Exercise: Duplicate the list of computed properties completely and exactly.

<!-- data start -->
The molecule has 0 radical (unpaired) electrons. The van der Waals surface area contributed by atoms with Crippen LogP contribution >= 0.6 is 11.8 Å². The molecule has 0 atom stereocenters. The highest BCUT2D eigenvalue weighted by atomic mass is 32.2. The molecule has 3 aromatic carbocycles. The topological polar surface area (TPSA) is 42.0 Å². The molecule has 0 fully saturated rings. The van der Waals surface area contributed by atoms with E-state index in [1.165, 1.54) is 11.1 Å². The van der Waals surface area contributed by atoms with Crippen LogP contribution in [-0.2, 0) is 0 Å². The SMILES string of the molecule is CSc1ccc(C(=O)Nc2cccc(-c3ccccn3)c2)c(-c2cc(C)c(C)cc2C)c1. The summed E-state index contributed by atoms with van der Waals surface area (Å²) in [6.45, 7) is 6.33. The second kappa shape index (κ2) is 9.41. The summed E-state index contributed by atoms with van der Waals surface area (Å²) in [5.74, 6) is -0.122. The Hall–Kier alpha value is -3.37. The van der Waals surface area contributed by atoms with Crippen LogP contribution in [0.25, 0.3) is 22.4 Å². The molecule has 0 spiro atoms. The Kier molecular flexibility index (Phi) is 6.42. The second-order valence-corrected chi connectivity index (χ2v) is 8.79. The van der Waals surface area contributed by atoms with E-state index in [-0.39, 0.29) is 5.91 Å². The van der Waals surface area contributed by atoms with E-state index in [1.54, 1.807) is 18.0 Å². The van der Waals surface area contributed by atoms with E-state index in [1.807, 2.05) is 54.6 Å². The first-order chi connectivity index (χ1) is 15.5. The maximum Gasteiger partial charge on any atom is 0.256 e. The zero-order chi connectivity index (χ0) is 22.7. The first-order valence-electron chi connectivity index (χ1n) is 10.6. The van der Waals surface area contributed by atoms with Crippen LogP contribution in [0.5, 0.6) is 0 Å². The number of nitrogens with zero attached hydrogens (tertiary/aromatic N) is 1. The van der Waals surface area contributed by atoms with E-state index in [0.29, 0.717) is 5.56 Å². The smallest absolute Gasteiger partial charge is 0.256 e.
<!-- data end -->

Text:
The molecule has 0 radical (unpaired) electrons. The van der Waals surface area contributed by atoms with Crippen LogP contribution >= 0.6 is 11.8 Å². The molecule has 0 atom stereocenters. The highest BCUT2D eigenvalue weighted by atomic mass is 32.2. The molecule has 3 aromatic carbocycles. The topological polar surface area (TPSA) is 42.0 Å². The molecule has 0 fully saturated rings. The van der Waals surface area contributed by atoms with E-state index in [1.165, 1.54) is 11.1 Å². The van der Waals surface area contributed by atoms with Crippen LogP contribution in [-0.2, 0) is 0 Å². The SMILES string of the molecule is CSc1ccc(C(=O)Nc2cccc(-c3ccccn3)c2)c(-c2cc(C)c(C)cc2C)c1. The summed E-state index contributed by atoms with van der Waals surface area (Å²) in [6.45, 7) is 6.33. The second kappa shape index (κ2) is 9.41. The summed E-state index contributed by atoms with van der Waals surface area (Å²) in [5.74, 6) is -0.122. The Hall–Kier alpha value is -3.37. The van der Waals surface area contributed by atoms with Crippen LogP contribution in [0.25, 0.3) is 22.4 Å². The molecule has 0 spiro atoms. The Kier molecular flexibility index (Phi) is 6.42. The second-order valence-corrected chi connectivity index (χ2v) is 8.79. The van der Waals surface area contributed by atoms with E-state index in [-0.39, 0.29) is 5.91 Å². The van der Waals surface area contributed by atoms with E-state index in [1.54, 1.807) is 18.0 Å². The van der Waals surface area contributed by atoms with E-state index in [1.807, 2.05) is 54.6 Å². The first-order chi connectivity index (χ1) is 15.5. The maximum Gasteiger partial charge on any atom is 0.256 e. The zero-order chi connectivity index (χ0) is 22.7. The first-order valence-electron chi connectivity index (χ1n) is 10.6. The van der Waals surface area contributed by atoms with Crippen LogP contribution in [0.5, 0.6) is 0 Å². The number of nitrogens with zero attached hydrogens (tertiary/aromatic N) is 1. The van der Waals surface area contributed by atoms with E-state index in [0.29, 0.717) is 5.56 Å². The smallest absolute Gasteiger partial charge is 0.256 e.